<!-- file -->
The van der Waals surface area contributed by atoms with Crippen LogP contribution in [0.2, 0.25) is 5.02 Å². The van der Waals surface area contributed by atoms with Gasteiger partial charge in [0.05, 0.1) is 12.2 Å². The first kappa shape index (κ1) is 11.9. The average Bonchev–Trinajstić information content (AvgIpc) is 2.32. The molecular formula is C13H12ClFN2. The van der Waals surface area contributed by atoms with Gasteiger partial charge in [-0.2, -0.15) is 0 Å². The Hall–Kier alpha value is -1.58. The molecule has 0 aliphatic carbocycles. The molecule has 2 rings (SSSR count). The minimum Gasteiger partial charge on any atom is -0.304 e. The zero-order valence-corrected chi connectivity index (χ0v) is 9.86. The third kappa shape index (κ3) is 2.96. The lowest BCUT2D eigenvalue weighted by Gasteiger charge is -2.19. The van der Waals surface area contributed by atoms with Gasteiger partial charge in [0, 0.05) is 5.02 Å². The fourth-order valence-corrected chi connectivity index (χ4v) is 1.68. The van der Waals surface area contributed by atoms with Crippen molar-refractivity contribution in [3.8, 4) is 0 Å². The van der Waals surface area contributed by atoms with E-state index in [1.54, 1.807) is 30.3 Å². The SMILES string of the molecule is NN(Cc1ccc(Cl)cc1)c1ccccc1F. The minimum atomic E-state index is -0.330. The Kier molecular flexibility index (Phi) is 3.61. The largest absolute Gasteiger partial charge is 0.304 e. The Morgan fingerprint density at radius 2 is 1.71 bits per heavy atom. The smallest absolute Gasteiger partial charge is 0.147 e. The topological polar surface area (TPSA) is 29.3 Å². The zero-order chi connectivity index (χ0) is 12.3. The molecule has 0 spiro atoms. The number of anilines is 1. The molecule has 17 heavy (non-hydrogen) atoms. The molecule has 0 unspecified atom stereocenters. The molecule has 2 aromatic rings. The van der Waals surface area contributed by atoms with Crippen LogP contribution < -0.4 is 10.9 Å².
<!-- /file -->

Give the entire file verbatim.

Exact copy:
The van der Waals surface area contributed by atoms with Crippen LogP contribution in [0.2, 0.25) is 5.02 Å². The van der Waals surface area contributed by atoms with Gasteiger partial charge in [0.05, 0.1) is 12.2 Å². The first kappa shape index (κ1) is 11.9. The average Bonchev–Trinajstić information content (AvgIpc) is 2.32. The molecular formula is C13H12ClFN2. The van der Waals surface area contributed by atoms with Gasteiger partial charge in [-0.2, -0.15) is 0 Å². The Hall–Kier alpha value is -1.58. The molecule has 0 aliphatic carbocycles. The molecule has 2 rings (SSSR count). The minimum Gasteiger partial charge on any atom is -0.304 e. The zero-order valence-corrected chi connectivity index (χ0v) is 9.86. The third kappa shape index (κ3) is 2.96. The lowest BCUT2D eigenvalue weighted by Gasteiger charge is -2.19. The van der Waals surface area contributed by atoms with Gasteiger partial charge in [0, 0.05) is 5.02 Å². The fourth-order valence-corrected chi connectivity index (χ4v) is 1.68. The van der Waals surface area contributed by atoms with Crippen molar-refractivity contribution in [3.8, 4) is 0 Å². The van der Waals surface area contributed by atoms with E-state index in [1.54, 1.807) is 30.3 Å². The SMILES string of the molecule is NN(Cc1ccc(Cl)cc1)c1ccccc1F. The minimum atomic E-state index is -0.330. The Kier molecular flexibility index (Phi) is 3.61. The largest absolute Gasteiger partial charge is 0.304 e. The Morgan fingerprint density at radius 2 is 1.71 bits per heavy atom. The smallest absolute Gasteiger partial charge is 0.147 e. The topological polar surface area (TPSA) is 29.3 Å². The zero-order chi connectivity index (χ0) is 12.3. The molecule has 0 spiro atoms. The number of anilines is 1. The molecule has 17 heavy (non-hydrogen) atoms. The molecule has 0 unspecified atom stereocenters. The molecule has 2 aromatic rings. The van der Waals surface area contributed by atoms with Crippen LogP contribution < -0.4 is 10.9 Å².